While quietness requirements are especially rigorous for concert halls, music studios and similar facilities, expectations for quietness levels have also become more exacting in multi-unit dwellings, hotels, office buildings and schools. In our contemporary lifestyles, we expect the kind of comfortable environment and conveniences provided by electricity, HVAC equipment, elevators, and power cogeneration equipment. These kinds of equipment have become ubiquitous in the buildings where we live, learn and work, and part-and-parcel of our daily environments.
In addition to the increased presence of building equipment that generates noise and vibration, cities continue to become more densely populated and the number of hi-rise buildings continues to grow. As a result of the drive to maximize every possible inch of floor space and use the most efficient building techniques, as well as for earthquake safety reasons, new Japanese buildings are more likely to have steel frame structures than structures built with reinforced concrete.
The growing quantities of electrical and mechanical building equipment in any one building, together with current building designs and materials constraints and trends, combine to produce new noise and vibration problems. Fundamentally, anti-noise strategies should begin by addressing noise at its source. However, these days, it is not unusual for a single wall to separate a building equipment room from occupied spaces, and that single wall may be a lightweight drywall.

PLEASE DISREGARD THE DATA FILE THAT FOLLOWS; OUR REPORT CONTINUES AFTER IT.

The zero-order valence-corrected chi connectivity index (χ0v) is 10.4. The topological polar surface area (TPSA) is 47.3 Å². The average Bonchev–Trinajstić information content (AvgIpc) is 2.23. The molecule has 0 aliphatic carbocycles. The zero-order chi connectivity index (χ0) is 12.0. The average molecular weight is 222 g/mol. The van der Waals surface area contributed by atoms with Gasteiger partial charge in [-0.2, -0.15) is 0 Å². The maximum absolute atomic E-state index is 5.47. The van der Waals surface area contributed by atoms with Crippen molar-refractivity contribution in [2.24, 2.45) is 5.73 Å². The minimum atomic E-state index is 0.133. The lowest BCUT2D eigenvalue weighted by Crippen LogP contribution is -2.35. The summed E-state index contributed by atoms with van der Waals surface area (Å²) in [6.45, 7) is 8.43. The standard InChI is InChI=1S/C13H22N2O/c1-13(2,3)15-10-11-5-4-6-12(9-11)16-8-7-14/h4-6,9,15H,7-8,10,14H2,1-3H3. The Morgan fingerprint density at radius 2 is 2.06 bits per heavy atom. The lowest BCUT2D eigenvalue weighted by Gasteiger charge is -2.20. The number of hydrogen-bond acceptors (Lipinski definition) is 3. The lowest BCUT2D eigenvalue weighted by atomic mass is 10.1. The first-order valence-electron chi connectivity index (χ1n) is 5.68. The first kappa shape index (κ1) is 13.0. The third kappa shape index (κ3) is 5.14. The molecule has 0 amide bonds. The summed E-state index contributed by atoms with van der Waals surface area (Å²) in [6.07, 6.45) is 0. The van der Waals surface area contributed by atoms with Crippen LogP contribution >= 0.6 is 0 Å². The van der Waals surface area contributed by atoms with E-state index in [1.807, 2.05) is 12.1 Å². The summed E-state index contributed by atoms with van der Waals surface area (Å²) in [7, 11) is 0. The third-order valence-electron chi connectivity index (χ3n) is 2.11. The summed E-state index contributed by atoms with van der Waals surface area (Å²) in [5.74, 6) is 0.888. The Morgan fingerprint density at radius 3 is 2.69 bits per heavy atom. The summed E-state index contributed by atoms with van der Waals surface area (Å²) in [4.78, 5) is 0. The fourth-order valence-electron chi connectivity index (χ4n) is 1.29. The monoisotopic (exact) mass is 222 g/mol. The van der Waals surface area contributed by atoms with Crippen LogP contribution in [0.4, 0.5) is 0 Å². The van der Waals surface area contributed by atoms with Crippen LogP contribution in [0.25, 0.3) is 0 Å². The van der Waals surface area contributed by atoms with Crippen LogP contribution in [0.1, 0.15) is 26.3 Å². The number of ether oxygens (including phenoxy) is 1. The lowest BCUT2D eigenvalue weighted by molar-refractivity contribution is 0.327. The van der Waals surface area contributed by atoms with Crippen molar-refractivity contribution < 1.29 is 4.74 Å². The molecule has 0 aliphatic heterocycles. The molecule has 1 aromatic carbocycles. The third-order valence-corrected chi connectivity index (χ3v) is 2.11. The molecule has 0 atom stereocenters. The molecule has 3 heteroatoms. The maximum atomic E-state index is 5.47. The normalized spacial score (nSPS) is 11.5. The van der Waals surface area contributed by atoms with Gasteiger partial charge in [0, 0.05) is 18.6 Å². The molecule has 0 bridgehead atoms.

Noise problems that impinge on the quality of specific individuals' environments are unlike the noise pollution issues of past decades, in which a single polluting source might affect whole communities and regions. Therefore, the solutions for noise and vibration issues will require finely tuned approaches and implementation methods that can be successfully applied to individual building circumstances.
<< The Kinds of Noise Caused by Building Equipment >>
Examples of noises produced by building equipment include low frequency sound produced by large HVAC machinery, mid and high-range frequency sounds from eddying air flows, noises that people do not want to hear because of specific associations, such as the sound of a toilet flushing, and noises characterized by pure tonal qualities, such as the persistent buzz of a transformer. A noise may be obviously loud and annoying, or it may be quiet enough to be ignored until noticed or, even though the noise is low in decibels, it may have a particularly obtrusive sound quality. Depending on the equipment generating the noise, the noise will be heard differently and the level of annoyance the noise produces will also vary.
Building equipment-related noises share one thing in common. When the equipment produces noise, it also produces vibrations. Therefore, both the noise and the transferred vibrations (solid-borne sound) need to be recognized as problems and both phenomena need to be addressed.
It would be difficult for building equipment engineers to realize effective noise and vibration mitigation strategies and solutions solely on their own. Instead, architectural design planning experts should anticipate the noise and vibration likely to arise from building equipment and adequately address these expectations in preliminary design work.
In future articles on this topic, I will look at the strategies available to mitigate and address the noise and vibration generated by building equipment.
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Nagata Acoustics News 06-01 (No.217)
Issued : January 25, 2006
Nagata Acoustics Inc.